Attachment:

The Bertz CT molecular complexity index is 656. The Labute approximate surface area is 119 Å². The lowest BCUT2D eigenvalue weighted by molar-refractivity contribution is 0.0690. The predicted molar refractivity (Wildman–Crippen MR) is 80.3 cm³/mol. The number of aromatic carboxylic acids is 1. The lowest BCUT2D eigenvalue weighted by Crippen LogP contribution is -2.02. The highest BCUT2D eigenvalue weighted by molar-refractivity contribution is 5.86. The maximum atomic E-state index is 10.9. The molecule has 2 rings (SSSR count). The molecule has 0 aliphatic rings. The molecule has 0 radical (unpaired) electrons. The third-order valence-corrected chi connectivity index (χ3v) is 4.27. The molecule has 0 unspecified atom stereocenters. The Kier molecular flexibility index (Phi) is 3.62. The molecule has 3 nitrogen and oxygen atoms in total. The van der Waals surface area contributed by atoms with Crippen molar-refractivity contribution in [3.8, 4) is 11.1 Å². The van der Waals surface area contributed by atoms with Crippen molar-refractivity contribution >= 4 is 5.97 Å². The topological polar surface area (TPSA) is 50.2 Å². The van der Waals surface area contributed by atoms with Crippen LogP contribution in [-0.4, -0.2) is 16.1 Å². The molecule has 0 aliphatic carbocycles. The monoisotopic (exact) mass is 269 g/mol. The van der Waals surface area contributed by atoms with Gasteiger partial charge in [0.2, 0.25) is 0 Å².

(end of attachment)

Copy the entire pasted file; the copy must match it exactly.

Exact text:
The Bertz CT molecular complexity index is 656. The Labute approximate surface area is 119 Å². The lowest BCUT2D eigenvalue weighted by molar-refractivity contribution is 0.0690. The predicted molar refractivity (Wildman–Crippen MR) is 80.3 cm³/mol. The number of aromatic carboxylic acids is 1. The lowest BCUT2D eigenvalue weighted by Crippen LogP contribution is -2.02. The highest BCUT2D eigenvalue weighted by molar-refractivity contribution is 5.86. The maximum atomic E-state index is 10.9. The molecule has 2 rings (SSSR count). The molecule has 0 aliphatic rings. The molecule has 0 radical (unpaired) electrons. The third-order valence-corrected chi connectivity index (χ3v) is 4.27. The molecule has 0 unspecified atom stereocenters. The Kier molecular flexibility index (Phi) is 3.62. The molecule has 3 nitrogen and oxygen atoms in total. The van der Waals surface area contributed by atoms with Crippen molar-refractivity contribution in [3.8, 4) is 11.1 Å². The van der Waals surface area contributed by atoms with Crippen molar-refractivity contribution >= 4 is 5.97 Å². The topological polar surface area (TPSA) is 50.2 Å². The van der Waals surface area contributed by atoms with Crippen LogP contribution in [-0.4, -0.2) is 16.1 Å². The molecule has 0 aliphatic carbocycles. The monoisotopic (exact) mass is 269 g/mol. The van der Waals surface area contributed by atoms with Gasteiger partial charge in [0.2, 0.25) is 0 Å².